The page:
A Critical Examination of the Librarians Registration Council of Nigeria Code of Ethics in the Light of International Best Practices in Library and Information Science Professions

By Adejumo, Mrs Florence Enyiema; Oye, Mr Peter Olorunleke | Library Philosophy and Practice, January 2015 | Go to article overview

A Critical Examination of the Librarians Registration Council of Nigeria Code of Ethics in the Light of International Best Practices in Library and Information Science Professions


Adejumo, Mrs Florence Enyiema, Oye, Mr Peter Olorunleke, Library Philosophy and Practice


INTRODUCTION

Professions are described as having characteristics such as mastery of esoteric skills. A profession is a calling, admission to which special training, education and character is required. An individual and collective concern for the common good is often included in this list of professional attributes. A profession is not deemed a profession without a set of basic or fundamental principles or ethics. In other words, all real professions are rooted in an ethical concern for some fundamental good. Ethical considerations are significant to the library and Information Science Professions (LIS) (Singh 2014, Bayles, 1989, Bayles, 1989, Bowie, 2006 as cited by Smith, 2009). There are defined goals, values, principles, attributes, rules, regulations, laws and the likes for a profession. These core values are related and the purpose is to give a standard direction towards the inculcation and attainment of the ideals of the profession. For this unique reasons, it is generally known that come what may medical doctors are sworn to saving lives, lawyers are sworn to defending a client. The client-customer relationship is paramount in today's business world in the hospitality, banking and such industry customers they believe are King. LIS professionals are sworn to providing needed information to the general public as much and as timely as possible without recourse to any form of prejudice or bias. LIS professionals have a special obligation to support and promote the acquisition and equitable dissemination of quality information and ideas to present and future generations.

In Book's review of Buchanan and Henderson (2009)'s "Case Studies in LIS Ethics" the author avers that "ethics in LIS is significant to the extent of the ever-increasing global responsibilities information professionals face. It allows individuals and organizations the opportunity to explore the personal, professional, local and global realms involved in LIS work and brings about understanding of a respect for ethical issues". LIS professionals are expected to follow ethical standards typically prescribed by a recognized body whether local, (Librarians Registration Council of Nigeria (LRCN), American Library Association (ALA) etc or international (International Federation of Library Association and Institutions (IFLA), Association for Library and Information Science Education (ALISE) etc). Such standards are usually codified in documents known as "Codes of Ethics". It is generally known that these codes offer a basis for making decisions and applying solutions to ethnical problems and dilemmas in the profession. Buchanan and Henderson (2009) insist that there still exist a host of traditional and emerging ethical problems, conundrums and sometimes insoluble dilemmas, including protection of physical and intellectual property, conflict of interest, censorship, over bearing peers, personnel and administrators who sometimes become bullies anomalous rules and agreements that delimit access, research misconduct, judicious collection development etc. The scholars stressed that technologies, laws, policies and practices have changed dramatically with sometimes dire, sometimes positive consequences for the field of LIS. They emphasized that many of these core principles remain intact and continue to be relevant, but many additional changes including legal, technological, social, political and cultural face the field in significant flux. As such LIS professionals work in increasingly complex matrix of such changes.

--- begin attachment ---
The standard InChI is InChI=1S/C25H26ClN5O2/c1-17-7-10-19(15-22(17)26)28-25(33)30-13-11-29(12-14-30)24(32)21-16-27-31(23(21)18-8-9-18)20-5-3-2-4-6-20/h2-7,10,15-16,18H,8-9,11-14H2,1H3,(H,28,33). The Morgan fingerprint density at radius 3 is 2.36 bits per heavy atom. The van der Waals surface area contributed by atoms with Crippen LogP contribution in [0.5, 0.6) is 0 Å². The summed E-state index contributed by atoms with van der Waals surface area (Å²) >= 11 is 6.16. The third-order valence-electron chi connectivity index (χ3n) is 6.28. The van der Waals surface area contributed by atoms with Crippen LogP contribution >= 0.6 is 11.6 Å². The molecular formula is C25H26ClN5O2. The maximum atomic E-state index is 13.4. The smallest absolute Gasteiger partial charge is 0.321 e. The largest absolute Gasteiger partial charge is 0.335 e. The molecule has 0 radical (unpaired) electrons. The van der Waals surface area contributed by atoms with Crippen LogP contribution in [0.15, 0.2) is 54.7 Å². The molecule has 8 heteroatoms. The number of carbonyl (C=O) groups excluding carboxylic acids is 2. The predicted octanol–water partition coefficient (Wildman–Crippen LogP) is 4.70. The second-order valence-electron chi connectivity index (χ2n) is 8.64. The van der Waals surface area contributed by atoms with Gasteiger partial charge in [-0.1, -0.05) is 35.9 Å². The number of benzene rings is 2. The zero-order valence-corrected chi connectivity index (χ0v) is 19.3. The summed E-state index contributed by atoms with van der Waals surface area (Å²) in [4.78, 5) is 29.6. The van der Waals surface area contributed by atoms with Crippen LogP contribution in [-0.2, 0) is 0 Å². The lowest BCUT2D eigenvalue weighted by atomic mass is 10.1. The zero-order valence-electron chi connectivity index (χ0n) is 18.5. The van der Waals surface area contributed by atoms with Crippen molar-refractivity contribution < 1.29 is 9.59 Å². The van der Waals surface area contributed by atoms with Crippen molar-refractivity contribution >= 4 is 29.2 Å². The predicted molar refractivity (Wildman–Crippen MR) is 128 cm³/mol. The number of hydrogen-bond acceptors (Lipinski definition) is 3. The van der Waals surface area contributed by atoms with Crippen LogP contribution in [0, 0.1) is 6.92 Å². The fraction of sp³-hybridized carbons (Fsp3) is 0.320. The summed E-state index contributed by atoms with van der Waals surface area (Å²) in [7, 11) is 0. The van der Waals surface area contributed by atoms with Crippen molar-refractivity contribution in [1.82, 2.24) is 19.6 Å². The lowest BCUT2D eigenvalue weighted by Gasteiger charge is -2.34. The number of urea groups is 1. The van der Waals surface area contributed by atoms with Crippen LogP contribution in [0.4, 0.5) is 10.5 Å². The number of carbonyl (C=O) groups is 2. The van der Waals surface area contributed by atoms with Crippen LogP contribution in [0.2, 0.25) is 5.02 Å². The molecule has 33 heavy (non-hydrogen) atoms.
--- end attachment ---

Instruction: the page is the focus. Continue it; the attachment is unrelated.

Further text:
To this extent, it is generally believed that professions need codes of ethics to thrive. These codes determine the limits of acceptable conduct and point out actions regarded as right and wrong in the occupation (Odero, 2012). According to Finks (1991) as cited by Vaagan (2002) such a code provide members with not only a sense of identity but also with a basis for consistent ethical behaviour, thus serving as a frame of reference for decision making which is impersonal and objective. …

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